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Harnessing the power of influencers to create social change

You’ve seen it before. You’re scrolling through your Instagram feed and you see a celebrity you follow sharing a testimony about a product you’ve never heard of, or maybe they’re advocating for a cause that’s close to your heart. 

In recent years, influencers have risen as key spokespeople for brands and organizations looking to expand their reach. Influencers will continue to be a presence; today, 89% of marketers believe connecting with influencers is an effective way to market. While big-name brands and corporations have already started using the strategy, there’s opportunity for social good organizations and efforts to tap into this effective way of connecting with audiences. An increasing number of studies show how influencers can help develop trust with an audience, increase knowledge retention and inspire audiences to take action.

Jeff Boodie, social impact entrepreneur and founder of ConnectUp Media, recently led a Spitfire U session to discuss the power of influencer marketing and how social good organizations can harness this strategy to strengthen their impact. Boodie laid out all the things social change leaders and communicators need to know about influencers and how working with them can help amplify your mission. Here are some key takeaways for your organization to rethink communication and harness influencers to move the needle on important issues.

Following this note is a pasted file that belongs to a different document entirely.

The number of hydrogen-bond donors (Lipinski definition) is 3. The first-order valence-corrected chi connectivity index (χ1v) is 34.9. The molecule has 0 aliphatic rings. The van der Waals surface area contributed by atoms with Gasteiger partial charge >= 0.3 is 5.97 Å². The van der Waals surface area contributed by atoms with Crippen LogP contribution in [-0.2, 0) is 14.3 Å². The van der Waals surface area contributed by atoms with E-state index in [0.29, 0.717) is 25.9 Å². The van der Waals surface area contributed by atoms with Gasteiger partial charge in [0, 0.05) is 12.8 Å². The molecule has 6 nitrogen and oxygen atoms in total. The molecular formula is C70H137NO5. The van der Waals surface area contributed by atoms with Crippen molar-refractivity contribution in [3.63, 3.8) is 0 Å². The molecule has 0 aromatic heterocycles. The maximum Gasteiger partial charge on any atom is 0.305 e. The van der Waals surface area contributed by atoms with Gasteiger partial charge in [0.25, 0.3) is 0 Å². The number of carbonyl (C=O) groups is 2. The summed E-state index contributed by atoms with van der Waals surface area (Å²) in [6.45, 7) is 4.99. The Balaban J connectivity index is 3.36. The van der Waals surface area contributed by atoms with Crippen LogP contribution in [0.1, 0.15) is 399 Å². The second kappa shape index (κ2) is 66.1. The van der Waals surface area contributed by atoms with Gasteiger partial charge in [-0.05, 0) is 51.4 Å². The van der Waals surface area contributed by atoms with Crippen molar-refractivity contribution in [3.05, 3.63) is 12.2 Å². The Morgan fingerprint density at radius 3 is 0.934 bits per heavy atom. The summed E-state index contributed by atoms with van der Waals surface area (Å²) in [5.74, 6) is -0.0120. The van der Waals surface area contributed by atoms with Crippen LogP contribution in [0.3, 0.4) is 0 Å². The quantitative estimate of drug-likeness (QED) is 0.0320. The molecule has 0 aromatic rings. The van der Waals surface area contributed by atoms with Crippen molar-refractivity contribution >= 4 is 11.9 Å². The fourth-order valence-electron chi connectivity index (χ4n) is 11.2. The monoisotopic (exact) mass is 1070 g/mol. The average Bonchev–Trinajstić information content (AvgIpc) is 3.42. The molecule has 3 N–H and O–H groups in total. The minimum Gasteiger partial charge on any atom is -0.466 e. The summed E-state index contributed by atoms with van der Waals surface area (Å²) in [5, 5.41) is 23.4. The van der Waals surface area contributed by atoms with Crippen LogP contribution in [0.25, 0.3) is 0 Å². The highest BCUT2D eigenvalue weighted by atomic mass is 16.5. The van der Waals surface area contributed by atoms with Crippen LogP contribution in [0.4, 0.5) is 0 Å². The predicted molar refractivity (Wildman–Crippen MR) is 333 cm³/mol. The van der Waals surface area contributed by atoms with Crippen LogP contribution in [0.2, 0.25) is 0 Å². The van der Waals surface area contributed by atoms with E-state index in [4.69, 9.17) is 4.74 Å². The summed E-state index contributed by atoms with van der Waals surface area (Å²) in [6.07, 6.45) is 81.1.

Finding the right influencer for your mission

Identifying a successful influencer means more than looking at follower count and engagement metrics. Finding the right partnership for your mission requires an alignment of shared values and interests. Finding influencers with personal stories that resonate with a specific audience and connect with your organization's mission or brand is essential. Consider these questions when looking for the right influencer for your cause: 

  • What projects are you working on this year that could benefit from a partnership with an influencer that reaches your brand? 
  • What age are you trying to reach and who of influence resonates most with your clients demands? 
  • Where is your client based and which influencers can most connect with the location(s) your client represents?
Creating positive social change with the help of influencers

Simply put, influencers are people with influence. They don’t have to be megastars; they just have to be individuals who are viewed by their community of followers as a trusted voice. Research has shown that working with nano-influencers can actually be more impactful than working with those with name recognition and large follower counts. Influencers with smaller followings often drive more meaningful engagement among their audiences, while encouraging conversations about an organization or brand at the same time. When they put their support behind a cause, it can help raise awareness of social change efforts happening locally or across the country and generate additional support.